Food movement on the march

TTIP Demonstration in Berlin. 01/17/2015 © Gordon Welters / Greenpeace

As I happened to be in Berlin in mid-January, I joined the march against agribusiness on Saturday, 17 January. It is too easy to be blasé about yet another demonstration. However, the large turnout of tens of thousands of people of all ages during a winter day was good for me. It reminded me that many others also care deeply about our food, where it comes from, and how it is produced. I know there is a vibrant food movement in North America and especially in the US, but I was pleasantly surprised to learn that it is also powerful and broad-based in Germany.

TTIP Demonstration in Berlin. 01/17/2015 © Gordon Welters / Greenpeace

Food system failure

The rallying message for the march was ‘We are fed up’. It appropriately encapsulated a growing and widespread outrage about how food is produced and the negative environmental and social impacts it has. The full list would be too long but let me mention a few: health and ecological impacts of pesticides, herbicides, genetically engineered seeds, industrial animal farming, water pollutions due to synthetic fertilizers, further weakening of environment and health protection by free trade agreement (TTIP/CETA), threats to pollinators like bees  the list goes on.

TTIP Demonstration in Berlin. 01/17/2015 © Gordon Welters / Greenpeace


The strongest message of hope I took home from this march was that many people are doing more than just turning up to demonstrations. They are actually doing something directly about their food: changing their own diet with no (or less and organic) meat, buying more food directly from local farmers, and so on. Obviously some are full time organic (or soon-to-be organic) farmers but many are also part-time gardeners, others are involved in food justice and solidarity organisations, and more.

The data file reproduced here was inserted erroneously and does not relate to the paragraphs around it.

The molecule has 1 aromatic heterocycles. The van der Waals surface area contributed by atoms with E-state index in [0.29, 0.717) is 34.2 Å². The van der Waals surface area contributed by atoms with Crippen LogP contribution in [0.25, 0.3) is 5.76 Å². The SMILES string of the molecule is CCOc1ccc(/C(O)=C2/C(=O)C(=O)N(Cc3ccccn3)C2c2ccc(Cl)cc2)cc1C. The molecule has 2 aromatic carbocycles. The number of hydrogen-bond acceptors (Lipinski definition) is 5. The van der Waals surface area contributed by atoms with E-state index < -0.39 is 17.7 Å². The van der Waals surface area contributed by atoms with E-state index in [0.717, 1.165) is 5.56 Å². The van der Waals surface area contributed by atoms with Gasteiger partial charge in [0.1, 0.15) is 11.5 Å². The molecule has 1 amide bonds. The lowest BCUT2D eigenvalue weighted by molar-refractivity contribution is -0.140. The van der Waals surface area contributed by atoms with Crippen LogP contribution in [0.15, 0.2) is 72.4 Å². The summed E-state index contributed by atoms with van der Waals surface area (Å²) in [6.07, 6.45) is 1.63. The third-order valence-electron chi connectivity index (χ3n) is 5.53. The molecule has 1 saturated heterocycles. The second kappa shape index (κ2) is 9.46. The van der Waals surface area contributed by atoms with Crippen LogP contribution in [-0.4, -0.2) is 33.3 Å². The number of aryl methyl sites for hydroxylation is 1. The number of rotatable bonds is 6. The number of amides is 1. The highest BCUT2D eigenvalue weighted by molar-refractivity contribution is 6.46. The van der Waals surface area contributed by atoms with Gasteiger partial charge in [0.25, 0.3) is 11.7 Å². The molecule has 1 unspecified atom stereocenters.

TTIP Demonstration in Berlin. 01/17/2015 © Gordon Welters / Greenpeace

Time for you to join the food movement

Wherever you are, you can join the emerging global movement. Millions of farmers are taking control of their own future and the right to produce good food to feed people – not the pockets of agribusiness. You can buy more food from farmers’ markets or get more healthy food from local ecological farms. Just connect to local food groups or even create your own. Be part of the trending movement! Get your hands dirty!

Eric Darier is a Senior Ecological Farming Campaigner at Greenpeace International.

via Greenpeace news

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